Graham Masterton is a writer with an extensive career who has written books on sexual self-help as well as romantic fiction in the past. He is best known, however, for his work in the horror genre and has written a complete shed load of novels in this category; some good, some brilliant and some absolutely awful. In this respect, he can be compared to Dean Koontz, who also believes in throwing enough poo at the wall and some of it will stick, thopugh Masterton is much gorier and nastier!
Manitou Blood falls into the category of being good but nothing amazing and is another book in the Harry Erskine series; one of two that Masterton has continued over the years, the other being The Night Warriors series of which I recently reviewed the latest installment.
Erskine is earning a comfortable but not brilliant living at reading people's fortunes through a mixture of Palmistry, Tarot and mediocre psychic ability. His latest client complains of recurring bad dreams in which he is stuck in a coffin on a boat amidst chanting in a foreign language. Erskine gives him a slightly less than helpful demonstration of his work then sends him on his way without a second thought. But when Harry then hears of the same dream being discussed on the news in conjunction with an epidemic sweeping New York, he begins to think bigger things are at foot.
A disease is rapidly spreading through the city that causes its victims to drink human blood and retreat from sunlight. The city is in chaos and only Harry and his Native American spirit guide seem to realise that whatever is happening originates from disturbances in the spiritual world rather than the physical. Together with some helpful assistance from a Romanian bombshell, Harry sets out to put a stop to the plague and prevent his city from sprialling out of control......but is there more afoot than at first appears?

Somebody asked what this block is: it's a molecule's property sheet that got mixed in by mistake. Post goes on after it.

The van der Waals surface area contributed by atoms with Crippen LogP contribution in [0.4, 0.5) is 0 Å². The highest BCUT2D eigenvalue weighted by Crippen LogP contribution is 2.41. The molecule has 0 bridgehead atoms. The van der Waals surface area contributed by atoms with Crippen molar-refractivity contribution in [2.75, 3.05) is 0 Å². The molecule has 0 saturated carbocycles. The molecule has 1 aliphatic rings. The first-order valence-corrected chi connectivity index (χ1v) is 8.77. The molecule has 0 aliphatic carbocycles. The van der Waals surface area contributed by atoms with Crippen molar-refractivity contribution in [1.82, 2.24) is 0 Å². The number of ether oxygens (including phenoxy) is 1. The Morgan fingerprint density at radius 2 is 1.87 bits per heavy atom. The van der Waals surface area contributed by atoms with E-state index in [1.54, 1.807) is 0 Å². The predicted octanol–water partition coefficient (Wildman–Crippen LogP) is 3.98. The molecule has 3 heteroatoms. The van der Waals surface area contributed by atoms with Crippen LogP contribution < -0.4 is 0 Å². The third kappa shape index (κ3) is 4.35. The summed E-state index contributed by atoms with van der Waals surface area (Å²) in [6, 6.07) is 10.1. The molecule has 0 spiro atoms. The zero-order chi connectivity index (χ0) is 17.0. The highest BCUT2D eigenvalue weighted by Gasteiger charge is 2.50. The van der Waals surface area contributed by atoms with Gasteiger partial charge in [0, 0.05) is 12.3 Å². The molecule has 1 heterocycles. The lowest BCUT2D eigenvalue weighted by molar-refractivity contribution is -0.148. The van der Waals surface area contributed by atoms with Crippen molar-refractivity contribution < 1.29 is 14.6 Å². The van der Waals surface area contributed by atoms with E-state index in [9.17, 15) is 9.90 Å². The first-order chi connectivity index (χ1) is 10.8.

Anyone who has read a Harry Erskine novel before will not find many surprises in this as it has pretty much a by-the-numbers plot that follows on from previous events in this series. You don't have to have read the others, though that will help you understand certain aspects, and it is probably an advantage if you haven't as you are likely to enjoy this more! Those of us with previous expereience of this character may feel as though they have seen it all before and though we get a different slant on the vampire myth, it is not really all that great a story.
As we have come to expect from Masterton, there are some seriously nasty moments in this novel though maybe not quite as many as normal. Early scenes that see victims vomiting up huge amounts of other people's blood quite turned my stomach and made me gag and it doesn't get much nicer than that. Still, this is fairly average fare from someone who, over the years, has continued to be one of my favourite authors despite his erratic track record in quality. One does have to wonder if this latest novel is just a money-making enterprise with little love involved and that is a shame as Harry Erskine deserves better treatment in my eyes. This could just as well have been a stand-alone novel with a little careful editing and it almost feels as though Masterton is trying a bit too hard to bring loyal fans who have stepped away from his novels back into the fold!
Still worth a read....it's just this didn't unfortunately blow me away!